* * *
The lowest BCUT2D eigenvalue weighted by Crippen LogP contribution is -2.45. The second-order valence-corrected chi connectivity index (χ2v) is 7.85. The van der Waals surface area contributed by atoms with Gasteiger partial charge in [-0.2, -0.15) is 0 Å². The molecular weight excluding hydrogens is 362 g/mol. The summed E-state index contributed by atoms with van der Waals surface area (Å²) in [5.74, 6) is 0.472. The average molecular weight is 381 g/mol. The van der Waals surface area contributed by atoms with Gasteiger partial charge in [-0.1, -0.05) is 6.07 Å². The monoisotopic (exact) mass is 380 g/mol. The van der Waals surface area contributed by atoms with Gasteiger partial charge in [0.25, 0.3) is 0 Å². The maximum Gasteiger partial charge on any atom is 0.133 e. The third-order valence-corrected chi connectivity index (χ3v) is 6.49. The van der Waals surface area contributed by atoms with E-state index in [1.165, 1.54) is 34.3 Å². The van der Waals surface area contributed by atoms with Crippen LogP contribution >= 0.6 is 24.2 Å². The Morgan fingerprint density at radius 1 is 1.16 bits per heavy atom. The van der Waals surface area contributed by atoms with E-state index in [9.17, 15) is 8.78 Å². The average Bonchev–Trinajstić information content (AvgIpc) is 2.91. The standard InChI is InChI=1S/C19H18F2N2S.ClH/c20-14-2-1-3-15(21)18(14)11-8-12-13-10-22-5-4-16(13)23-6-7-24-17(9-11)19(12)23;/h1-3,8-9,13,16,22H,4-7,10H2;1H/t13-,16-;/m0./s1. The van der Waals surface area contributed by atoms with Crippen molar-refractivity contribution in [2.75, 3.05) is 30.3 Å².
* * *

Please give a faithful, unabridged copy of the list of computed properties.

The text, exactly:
The lowest BCUT2D eigenvalue weighted by Crippen LogP contribution is -2.45. The second-order valence-corrected chi connectivity index (χ2v) is 7.85. The van der Waals surface area contributed by atoms with Gasteiger partial charge in [-0.2, -0.15) is 0 Å². The molecular weight excluding hydrogens is 362 g/mol. The summed E-state index contributed by atoms with van der Waals surface area (Å²) in [5.74, 6) is 0.472. The average molecular weight is 381 g/mol. The van der Waals surface area contributed by atoms with Gasteiger partial charge in [-0.1, -0.05) is 6.07 Å². The monoisotopic (exact) mass is 380 g/mol. The van der Waals surface area contributed by atoms with Gasteiger partial charge in [0.25, 0.3) is 0 Å². The maximum Gasteiger partial charge on any atom is 0.133 e. The third-order valence-corrected chi connectivity index (χ3v) is 6.49. The van der Waals surface area contributed by atoms with E-state index in [1.165, 1.54) is 34.3 Å². The van der Waals surface area contributed by atoms with Crippen LogP contribution >= 0.6 is 24.2 Å². The Morgan fingerprint density at radius 1 is 1.16 bits per heavy atom. The van der Waals surface area contributed by atoms with E-state index in [9.17, 15) is 8.78 Å². The average Bonchev–Trinajstić information content (AvgIpc) is 2.91. The standard InChI is InChI=1S/C19H18F2N2S.ClH/c20-14-2-1-3-15(21)18(14)11-8-12-13-10-22-5-4-16(13)23-6-7-24-17(9-11)19(12)23;/h1-3,8-9,13,16,22H,4-7,10H2;1H/t13-,16-;/m0./s1. The van der Waals surface area contributed by atoms with Crippen molar-refractivity contribution in [2.75, 3.05) is 30.3 Å².